...Fort Leavenworth, Kansas, is known more for its federal penitentiary than for the fact that it has the oldest active U.S. Army base west of the Mississippi. Occupying 5,600 acres and 7 million square feet in a thousand buildings, the base is sometimes known as the “intellectual center of the Army.” But for Sy Hersh, Leavenworth was just a very hot place where he had to spend three months in basic training to avoid a two-year stint as...

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6. From the “Front Page” to the Pentagon

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pp. 61-66

...Seymour Hersh entered a comfort zone when he returned to Chicago. Just to be in the same building where he had worked at City News must have put him at ease. And he was back covering the Chicago streets he knew so well from growing up on the South Side. But, on the other hand, working for the Associated Press was not the...

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7. At War with the Pentagon

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pp. 67-75

...Sy Hersh arrived in Washington with wife Elizabeth in the summer of 1965. Hersh was part of a remarkable group of young reporters who had joined the AP — James Polk, who won a Pulitzer Prize in 1974; Gaylord Shaw, a Pulitzer winner in 1978; Carl Leubsdorf, who became one of the nation’s best known political writers; and Barry Schweid, who covered...

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8. Fighting His Editors

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pp. 76-87

...The Pentagon was the world’s biggest military machine, but it also had the largest war public relations apparatus. The government spent more than $20 million a year in 1966 just to promote its activities — including the war in Southeast Asia — with three thousand people assigned to the Department of Defense PR staff. Many of the reporters...

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9. Finding America’s Hidden Arsenal

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pp. 88-97

...covers the military, the headline seemed to warn of ghastly American weapons with a searing exposé to follow. The byline was Seymour H. Hersh. Inexplicably, M for Myron was replaced with an H. Hersh might have been happy, however, if his name had been left off the article completely. The article was bland and muted. A subheadline...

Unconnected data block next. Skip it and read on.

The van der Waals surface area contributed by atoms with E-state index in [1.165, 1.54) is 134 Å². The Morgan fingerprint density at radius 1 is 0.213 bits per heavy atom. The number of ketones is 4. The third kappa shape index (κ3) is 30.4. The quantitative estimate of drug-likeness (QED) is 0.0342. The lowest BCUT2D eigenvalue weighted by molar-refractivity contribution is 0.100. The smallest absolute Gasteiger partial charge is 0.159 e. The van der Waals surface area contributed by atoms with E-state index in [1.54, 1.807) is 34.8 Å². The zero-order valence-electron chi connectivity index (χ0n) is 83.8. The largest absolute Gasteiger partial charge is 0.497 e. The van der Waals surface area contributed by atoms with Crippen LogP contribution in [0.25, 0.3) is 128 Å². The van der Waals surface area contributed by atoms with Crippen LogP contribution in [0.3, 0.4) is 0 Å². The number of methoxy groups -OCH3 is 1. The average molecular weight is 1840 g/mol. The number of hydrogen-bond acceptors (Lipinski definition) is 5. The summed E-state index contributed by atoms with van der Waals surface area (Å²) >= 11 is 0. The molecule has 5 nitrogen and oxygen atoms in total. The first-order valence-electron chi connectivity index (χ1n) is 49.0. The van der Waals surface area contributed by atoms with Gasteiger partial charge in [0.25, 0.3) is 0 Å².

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10. Speaking for Gene McCarthy

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pp. 98-115

...Lyndon Johnson easily defeated Barry Goldwater in 1964 in one of America’s largest landslides. Emboldened, the tall Texan pushed ahead on his Great Society reforms as Medicaid, Medicare, and civil rights legislation sailed through Congress. These were legacies and carryovers of John Kennedy’s presidency, Johnson insisted, but so too was the gnawing war...

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11. Stunning Triumph over Germs

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pp. 116-124

...Leaving the McCarthy presidential campaign was not easy for Seymour Hersh. “I can hate him and I can love him,” Hersh said about the senator, but, mostly, “I love him.” Hersh had grown used to dealing with elected officials who left much of the policymaking to staff members. But McCarthy was different; he was smart, and Hersh felt strongly about him, declaring...

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12. Scoop Artist Meets the Viet Cong

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pp. 125-131

...Winning the Pulitzer Prize changes a reporter’s life. Legendary columnist Mike Royko, who worked briefly for Sy Hersh when he ran a suburban Chicago newspaper, won his Pulitzer in 1972. When a colleague earned the prize, Royko summed up what it meant: “Congratulations, you’ve...

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13. The Times Calls

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pp. 132-143

...is the most well known and highly respected newspaper in the world. As the Bible of the intelligentsia, a must-read for everyone in government, finance, and academe, its foreign news and diplomatic coverage is as closely watched as is the State Department or the United Nations. Former...

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14. Digging into Watergate

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pp. 144-156